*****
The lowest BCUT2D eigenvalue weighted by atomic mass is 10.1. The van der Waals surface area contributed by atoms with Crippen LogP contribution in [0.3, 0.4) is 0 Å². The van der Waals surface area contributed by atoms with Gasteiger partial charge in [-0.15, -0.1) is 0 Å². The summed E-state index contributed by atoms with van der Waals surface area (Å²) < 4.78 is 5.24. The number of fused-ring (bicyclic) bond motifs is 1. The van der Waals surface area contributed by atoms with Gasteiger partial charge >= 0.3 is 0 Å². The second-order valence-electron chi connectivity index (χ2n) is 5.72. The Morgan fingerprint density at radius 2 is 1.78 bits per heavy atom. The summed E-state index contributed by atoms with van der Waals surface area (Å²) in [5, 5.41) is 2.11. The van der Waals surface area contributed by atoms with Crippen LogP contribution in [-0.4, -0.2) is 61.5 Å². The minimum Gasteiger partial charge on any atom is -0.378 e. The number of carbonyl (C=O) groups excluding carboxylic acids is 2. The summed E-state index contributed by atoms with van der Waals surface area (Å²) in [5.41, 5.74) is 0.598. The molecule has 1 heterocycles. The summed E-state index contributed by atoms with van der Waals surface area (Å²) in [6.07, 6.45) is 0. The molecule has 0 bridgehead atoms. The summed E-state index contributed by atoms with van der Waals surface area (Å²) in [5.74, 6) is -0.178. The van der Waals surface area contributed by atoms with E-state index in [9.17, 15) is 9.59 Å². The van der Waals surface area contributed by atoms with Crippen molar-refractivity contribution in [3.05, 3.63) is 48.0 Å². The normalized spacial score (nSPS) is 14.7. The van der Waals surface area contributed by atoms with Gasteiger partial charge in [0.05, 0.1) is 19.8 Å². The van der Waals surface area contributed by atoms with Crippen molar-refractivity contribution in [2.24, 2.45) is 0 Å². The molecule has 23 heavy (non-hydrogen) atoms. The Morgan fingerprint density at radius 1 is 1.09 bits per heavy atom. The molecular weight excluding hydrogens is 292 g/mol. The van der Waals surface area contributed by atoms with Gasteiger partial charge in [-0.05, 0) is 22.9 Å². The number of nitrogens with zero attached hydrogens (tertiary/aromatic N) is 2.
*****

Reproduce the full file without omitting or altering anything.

The lowest BCUT2D eigenvalue weighted by atomic mass is 10.1. The van der Waals surface area contributed by atoms with Crippen LogP contribution in [0.3, 0.4) is 0 Å². The van der Waals surface area contributed by atoms with Gasteiger partial charge in [-0.15, -0.1) is 0 Å². The summed E-state index contributed by atoms with van der Waals surface area (Å²) < 4.78 is 5.24. The number of fused-ring (bicyclic) bond motifs is 1. The van der Waals surface area contributed by atoms with Gasteiger partial charge >= 0.3 is 0 Å². The second-order valence-electron chi connectivity index (χ2n) is 5.72. The Morgan fingerprint density at radius 2 is 1.78 bits per heavy atom. The summed E-state index contributed by atoms with van der Waals surface area (Å²) in [5, 5.41) is 2.11. The van der Waals surface area contributed by atoms with Crippen LogP contribution in [-0.4, -0.2) is 61.5 Å². The minimum Gasteiger partial charge on any atom is -0.378 e. The number of carbonyl (C=O) groups excluding carboxylic acids is 2. The summed E-state index contributed by atoms with van der Waals surface area (Å²) in [5.41, 5.74) is 0.598. The molecule has 1 heterocycles. The summed E-state index contributed by atoms with van der Waals surface area (Å²) in [6.07, 6.45) is 0. The molecule has 0 bridgehead atoms. The summed E-state index contributed by atoms with van der Waals surface area (Å²) in [5.74, 6) is -0.178. The van der Waals surface area contributed by atoms with E-state index in [9.17, 15) is 9.59 Å². The van der Waals surface area contributed by atoms with Crippen molar-refractivity contribution in [3.05, 3.63) is 48.0 Å². The normalized spacial score (nSPS) is 14.7. The van der Waals surface area contributed by atoms with Gasteiger partial charge in [0.05, 0.1) is 19.8 Å². The van der Waals surface area contributed by atoms with Crippen molar-refractivity contribution in [2.24, 2.45) is 0 Å². The molecule has 23 heavy (non-hydrogen) atoms. The Morgan fingerprint density at radius 1 is 1.09 bits per heavy atom. The molecular weight excluding hydrogens is 292 g/mol. The van der Waals surface area contributed by atoms with Gasteiger partial charge in [-0.05, 0) is 22.9 Å². The number of nitrogens with zero attached hydrogens (tertiary/aromatic N) is 2.